Links

  The Engaged University

  Courses
   » Dietetic Internships
   » FAMR 492
   » FSHN 381
   » FSHN 451/452
   » High School Senior
      Projects

  Project Highlights
   » Produce an Athelete
   » Hand Washing Video
   » Dairy Food Product
      Development

   » Hand Washing Song

Engaged Instruction


Links

   Wayne Iwaoka

   Naomi Kanehiro

   Laura Kawamura

   Lynn Nakamura-Tengan

   Claire Nakatsuka

   Julia Zee

 
 

FSHN 381: Experimental Foods
Product Development of New & Innovative Dairy Desserts
Fall, 2009

Students were challenged to let their creative juices flow to develop two new and innovative dairy products geared towards senior citizens.  Students could also use calcium fortified orange juice, passion-orange, guava, passion-orange-guava nectars and synthetic or processed fibers in their creations.  Both products needed to follow these requirements:

  • Meet the appropriate serving size guidelines for their product, not exceeding 50% over the reference amount
  • Be considered “high” in calcium, according to the FDA definition of the nutrient content claim of providing at least 20% or more of the daily value for calcium per reference amount
  • Include sufficient soluble or insoluble fiber to be considered “high” in fiber, according to the FDA definition of the nutrient content claim of providing at least 20% or more of the daily value for fiber, or at least 5 grams per reference amount
  • Contain about 200 calories (give or take 30 calories)
  • Have a desirable taste, texture and appearance that appeals towards the senior population
  • Be new and innovative
The first product needed to be a unique flavored, high fiber yogurt that has not been previously sold in commercial super markets.  Students were given a basic homemade yogurt recipe* to follow and adapt:

Homemade Yogurt Recipe

Ingredients:
1 gallon 2% milk
1 cup (8 ounce) starter yogurt with live active cultures
Optional:
4 tablespoons powdered milk (only if a firmer yogurt is desired)
Sugar

Instructions:

  1. Sterilize all containers and lids in a pot of water. Boil covered for 10 minutes and turn off heat and leave covered until ready to be used.
  2. Add milk to a heavy bottomed pot and place on stove on medium heat. If desired, add powdered milk and sugar at this stage-add slowly to milk, mixing thoroughly to incorporate.
  3. Heat milk to 185-195°F, stirring frequently-do not boil.
  4. Cool milk down to 110-122°F. Place covered pot in a cold water bath with ice to speed up cooling. Remove any “skin” that has formed at the surface.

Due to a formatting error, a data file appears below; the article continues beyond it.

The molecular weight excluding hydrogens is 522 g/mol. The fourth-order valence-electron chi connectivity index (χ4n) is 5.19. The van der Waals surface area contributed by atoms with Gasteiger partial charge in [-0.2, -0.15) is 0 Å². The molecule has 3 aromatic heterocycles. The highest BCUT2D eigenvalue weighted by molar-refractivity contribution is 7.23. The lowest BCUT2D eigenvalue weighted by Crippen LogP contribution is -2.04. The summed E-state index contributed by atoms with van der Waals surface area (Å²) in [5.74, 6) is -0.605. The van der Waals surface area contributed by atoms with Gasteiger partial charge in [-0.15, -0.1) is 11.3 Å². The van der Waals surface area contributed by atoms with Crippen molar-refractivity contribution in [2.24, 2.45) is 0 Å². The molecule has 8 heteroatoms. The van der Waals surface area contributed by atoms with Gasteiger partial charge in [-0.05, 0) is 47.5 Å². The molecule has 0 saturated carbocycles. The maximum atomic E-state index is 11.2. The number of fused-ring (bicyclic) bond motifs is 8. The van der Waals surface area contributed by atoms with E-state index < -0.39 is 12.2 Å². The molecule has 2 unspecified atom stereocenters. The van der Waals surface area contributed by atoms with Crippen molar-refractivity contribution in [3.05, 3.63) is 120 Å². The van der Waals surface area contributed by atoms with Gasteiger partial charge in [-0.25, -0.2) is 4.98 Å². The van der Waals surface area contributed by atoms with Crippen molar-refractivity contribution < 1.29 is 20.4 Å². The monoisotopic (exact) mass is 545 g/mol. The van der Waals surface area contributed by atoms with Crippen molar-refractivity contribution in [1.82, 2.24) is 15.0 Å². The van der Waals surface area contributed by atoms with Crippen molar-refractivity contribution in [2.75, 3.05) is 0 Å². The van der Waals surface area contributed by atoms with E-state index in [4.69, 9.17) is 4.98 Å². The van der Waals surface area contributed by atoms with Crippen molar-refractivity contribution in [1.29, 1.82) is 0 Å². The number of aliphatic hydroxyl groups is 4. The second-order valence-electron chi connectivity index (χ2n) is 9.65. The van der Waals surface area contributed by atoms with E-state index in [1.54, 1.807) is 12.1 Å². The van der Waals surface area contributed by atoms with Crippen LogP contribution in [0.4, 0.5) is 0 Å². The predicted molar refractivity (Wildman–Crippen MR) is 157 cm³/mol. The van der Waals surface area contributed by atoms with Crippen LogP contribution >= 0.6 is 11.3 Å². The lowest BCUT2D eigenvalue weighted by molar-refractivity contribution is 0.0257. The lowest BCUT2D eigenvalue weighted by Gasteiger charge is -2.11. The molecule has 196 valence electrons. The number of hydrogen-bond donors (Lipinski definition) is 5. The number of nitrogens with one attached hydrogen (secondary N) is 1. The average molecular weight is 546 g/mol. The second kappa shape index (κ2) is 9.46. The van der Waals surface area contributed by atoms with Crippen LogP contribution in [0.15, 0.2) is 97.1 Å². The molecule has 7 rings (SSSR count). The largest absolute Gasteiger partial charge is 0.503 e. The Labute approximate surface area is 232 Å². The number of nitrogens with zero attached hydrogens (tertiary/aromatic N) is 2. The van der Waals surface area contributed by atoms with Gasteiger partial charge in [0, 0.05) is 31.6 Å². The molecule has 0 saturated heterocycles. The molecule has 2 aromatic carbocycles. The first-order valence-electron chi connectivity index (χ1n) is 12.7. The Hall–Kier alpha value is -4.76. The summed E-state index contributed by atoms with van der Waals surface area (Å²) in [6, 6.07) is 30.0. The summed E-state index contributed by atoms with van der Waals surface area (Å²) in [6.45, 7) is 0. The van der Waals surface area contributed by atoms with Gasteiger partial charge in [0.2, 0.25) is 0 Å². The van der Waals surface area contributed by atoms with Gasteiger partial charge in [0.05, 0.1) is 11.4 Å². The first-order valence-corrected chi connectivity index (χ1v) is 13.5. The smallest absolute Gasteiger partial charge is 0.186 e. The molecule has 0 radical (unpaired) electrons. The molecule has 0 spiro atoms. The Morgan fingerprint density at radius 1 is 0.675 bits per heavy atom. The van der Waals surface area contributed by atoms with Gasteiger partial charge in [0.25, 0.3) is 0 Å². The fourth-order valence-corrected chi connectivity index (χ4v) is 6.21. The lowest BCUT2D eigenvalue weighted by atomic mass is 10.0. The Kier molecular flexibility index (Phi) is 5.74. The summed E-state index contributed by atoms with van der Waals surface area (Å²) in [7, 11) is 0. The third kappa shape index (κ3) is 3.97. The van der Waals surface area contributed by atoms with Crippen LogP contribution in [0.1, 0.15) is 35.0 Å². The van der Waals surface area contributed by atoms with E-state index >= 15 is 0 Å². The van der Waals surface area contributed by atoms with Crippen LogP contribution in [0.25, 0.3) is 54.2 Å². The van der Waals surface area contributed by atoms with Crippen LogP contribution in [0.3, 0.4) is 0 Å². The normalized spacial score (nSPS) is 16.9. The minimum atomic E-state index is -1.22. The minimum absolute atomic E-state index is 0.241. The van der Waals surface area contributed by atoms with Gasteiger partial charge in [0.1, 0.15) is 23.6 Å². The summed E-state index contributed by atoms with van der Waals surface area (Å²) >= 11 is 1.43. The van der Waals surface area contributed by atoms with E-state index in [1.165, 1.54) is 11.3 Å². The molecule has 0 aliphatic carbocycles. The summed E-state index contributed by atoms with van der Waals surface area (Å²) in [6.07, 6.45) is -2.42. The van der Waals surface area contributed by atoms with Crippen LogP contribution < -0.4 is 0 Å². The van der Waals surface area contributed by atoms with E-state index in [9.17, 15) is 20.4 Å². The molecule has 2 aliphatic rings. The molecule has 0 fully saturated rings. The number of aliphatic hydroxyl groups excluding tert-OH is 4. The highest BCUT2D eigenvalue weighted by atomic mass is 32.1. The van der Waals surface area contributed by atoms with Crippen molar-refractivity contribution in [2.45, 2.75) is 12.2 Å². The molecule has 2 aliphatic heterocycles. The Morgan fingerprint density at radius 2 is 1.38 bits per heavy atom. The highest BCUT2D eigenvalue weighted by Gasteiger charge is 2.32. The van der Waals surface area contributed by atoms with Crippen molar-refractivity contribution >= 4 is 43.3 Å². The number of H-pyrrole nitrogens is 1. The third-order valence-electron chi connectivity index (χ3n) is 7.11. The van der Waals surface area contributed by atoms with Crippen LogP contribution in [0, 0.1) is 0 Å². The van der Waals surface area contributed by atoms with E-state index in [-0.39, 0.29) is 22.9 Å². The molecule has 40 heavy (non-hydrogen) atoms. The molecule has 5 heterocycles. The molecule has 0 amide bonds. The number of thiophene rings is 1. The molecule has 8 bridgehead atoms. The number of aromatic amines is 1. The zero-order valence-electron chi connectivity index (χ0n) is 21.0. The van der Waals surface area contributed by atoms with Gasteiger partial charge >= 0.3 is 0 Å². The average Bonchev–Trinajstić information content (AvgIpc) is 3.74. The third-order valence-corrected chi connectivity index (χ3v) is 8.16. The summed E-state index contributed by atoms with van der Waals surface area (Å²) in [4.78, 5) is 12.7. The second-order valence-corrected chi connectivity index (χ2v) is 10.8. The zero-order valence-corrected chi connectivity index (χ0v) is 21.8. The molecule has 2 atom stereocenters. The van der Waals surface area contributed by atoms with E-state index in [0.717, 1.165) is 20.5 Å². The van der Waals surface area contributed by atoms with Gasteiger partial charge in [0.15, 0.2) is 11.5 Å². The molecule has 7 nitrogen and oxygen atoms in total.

5. Place 1 cup of cooled milk in a clean bowl and add starter yogurt. Mix well to incorporate.
  6. Add starter culture mixture to the remainder of the cooled milk in the pot. Mix thoroughly to ensure culture is dispersed throughout-Stir gently as to not incorporate too much air as it will slow culture fermentation.
  7. Fill milk mixture into sterilized individual cups. Cover with lid.
  8. Do not stir or agitate yogurt once poured.
  9. Incubate at temperature indicated by yogurt maker instructions or incubate in a cooler filled with warm water. Water temperature should be between 122-130° F and should be filled so the bottom of the lid is above the water.  Close cooler to maintain water temperature between 110-122°F.
  10. Incubation should take around 3-4 hours until the yogurt is set. Check by gently tilting the cup to see if it has set to a firm custard-like consistency.
  11. Once set, refrigerate immediately to stop fermentation. Yogurt should keep for 2-3 weeks in the refrigerator.

Serve chilled-Enjoy!

*Homemade yogurt recipe compliments of Mia Inoshita, RD of Meadow Gold Dairies, Honolulu, HI.

The second dessert needed to contain at least two or more of the following dairy products that altogether comprise more than 50% of the total weight of the dessert:

    • Skim milk
    • Low fat large curd cottage cheese
    • Fat free sour cream
  • Groups were allocated a maximum of $15 to purchase additional ingredients
Students prepared presentations and provided background information calcium, fiber, on their chosen dairy products and development of their desserts. They presented their desserts to various individuals whom participated in taste-testing their products. Students gauged if their products were acceptable through feedback recieved from their sensory evaluation forms.


Presentations (PDF):
Yogurt Recipes (PDF):
Dessert Recipes (PDF):
Group 1

Boom-Choc-a-locka Yogurt Recipe

Carrots & Cottage Cheese Delight Recipe
Group 2 Fruit & Vegetable Yogurt Recipe Wontastic Dessert Recipe
Group 3 Chocolate Hazelnut Yogurt Recipe Berry Dairy Crumble Recipe
Group 4 Li Hing Mui Yogurt Recipe Pineese Bon Bons Recipe
Group 5 Strawberry Green Tea Yogurt Recipe Dairy Dessert Fruit Sushi Recipe
Group 6 Azuki Bean Yogurt Recipe Creamy Dream Dessert Recipe
Group 7 Kinako Flavored Yogurt Recipe Dairy Dango Recipe
 

 

Contact Information

Engaged Instruction
1955 East-West Road #306
Honolulu, Hawaii 96822
Phone: (808) 956-4124
Fax: (808) 956-6457z
Email: new@ctahr.hawaii.edu

 
 
   


© 2011 Cooperative Extension Service | Terms of Access and Use | Questions or comments about this site? Contact Webmaster

••••• Updated July 28, 2016 •••••

University of Hawaii at Manoa Department of Human Nutrition, Food & Animal Sciences Department of Family & Conusmer Sciences Cooperative Extension Service Nutrition Education for Wellness Home